Figure 1: PTEN− cells are capable of self-renewal and are resistant to radiation. (A) Expression levels of PTEN+ cells in five NPC cell lines. CNE2 and CNE1 cells were stained with PTEN antibody, and analyzed by flow cytometry. Two populations can be distinguished based on PTEN fluorescence: PTEN−/CNE2 18.7% and PTEN+/CNE2 68.4%, PTEN−/CNE1 36.4% and PTEN+/CNE1 53.8%. (B) PTEN- cells in five NPC cell lines CNE2, CNE1, SUNE1, 5-8F and 6-10B were irradiated with 0, 2, 4, 6, 8 or 10 Gy and a colony formation assay was conducted (Left). Survival curves of PTEN−/+ CNE2 and PTEN−/+ CNE1 cells (middle and right). (C) Western blot analysis of the expression of ALDH1 and CD44 in PTEN−/+ CNE2 and CNE1 cells. (D) Tumorsphere formation in PTEN− and PTEN+ irradiated CNE2 cells cultivated in serum-free medium for 72 h. * and ** indicate P < 0.01. (E) PTEN− and PTEN+ CNE2 cells were sorted directly onto glass slides following irradiation at 0Gy or 4 Gy and immunostained with anti-γ-H2AX (red). Nuclei were stained with DAPI (blue). There were significantly more DNA-damaged foci in the PTEN+ population. * indicates P > 0.05, ** indicates P < 0.01. (F) Detection of DNA damage of PTEN− and PTEN+ irradiated CNE2 cells by comet assay. * indicates P > 0.05, ** indicates P < 0.01. Data are shown as mean ± S.D of three independent experiments.
Westernblot analysis of representative NPC stem cell markers, ALDH1 and CD44 , revealed increased expression in PTEN−/CNE2 and PTEN−/CNE1 cells, relative to PTEN+ cells (Figure 1C). As a functional measure of CSCs frequency , we tested the tumorsphere forming ability of PTEN−/+ CNE2 cells. Cells were irradiated at 0 Gy (sham irradiation) and 4 Gy. PTEN− and PTEN+ populations were sorted by FACS, and then the cells were cultivated in suspension. Floating tumor spheroids were observed after 72 h of culture. PTEN− cells demonstrated a significant increase in tumorsphere formation compared to PTEN+ cells. There was no significant difference in tumorsphere forming ability before and after radiation of PTEN− cells. However, after radiation of PTEN+ cells, tumor spheroid formation was significantly inhibited (Figure 1C).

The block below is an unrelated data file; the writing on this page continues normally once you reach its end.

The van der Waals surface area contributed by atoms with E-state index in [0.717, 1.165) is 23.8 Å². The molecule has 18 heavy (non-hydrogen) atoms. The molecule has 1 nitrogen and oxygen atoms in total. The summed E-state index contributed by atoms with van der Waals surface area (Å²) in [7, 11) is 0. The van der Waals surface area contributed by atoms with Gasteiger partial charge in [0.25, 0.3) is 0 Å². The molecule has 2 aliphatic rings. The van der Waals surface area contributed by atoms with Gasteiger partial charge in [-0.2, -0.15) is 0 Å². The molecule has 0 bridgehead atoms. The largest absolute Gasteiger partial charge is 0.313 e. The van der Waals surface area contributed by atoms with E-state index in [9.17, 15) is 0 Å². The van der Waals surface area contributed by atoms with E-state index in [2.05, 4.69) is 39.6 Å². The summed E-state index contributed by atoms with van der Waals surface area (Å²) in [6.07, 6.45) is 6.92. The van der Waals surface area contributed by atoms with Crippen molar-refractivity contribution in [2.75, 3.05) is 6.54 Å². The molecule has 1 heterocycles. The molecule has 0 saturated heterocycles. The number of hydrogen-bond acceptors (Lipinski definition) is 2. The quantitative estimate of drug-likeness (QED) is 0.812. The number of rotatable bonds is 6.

To identify differences in radiation-induced DNA damage between PTEN− and PTEN+ cells, we examined foci of DNA damage using γ-histone 2AX (γ-H2AX) as a DNA-damage marker in CNE2 cells with confocal microscopy . Immunostaining of γ-H2AX following irradiation at 4 Gy exhibited that PTEN+ cells contained more γ-H2AX foci than PTEN− cells (Figure 1E). The alkaline comet assay mainly measures strand breaks which are important in irradiation-induced lethality . As with the comet assay, we observed 4Gy irradiation caused damage to DNA in PTEN+/CNE2 cells were more than PTEN− cells by analyzing the olive tail moment (Figure 1F). These results suggested that PTEN− cells have CSCs properties which are resistant to radiation in NPC.
PTEN regulates CSCs phenotypes and radioresistance through the PI3K/AKT/β-catenin pathway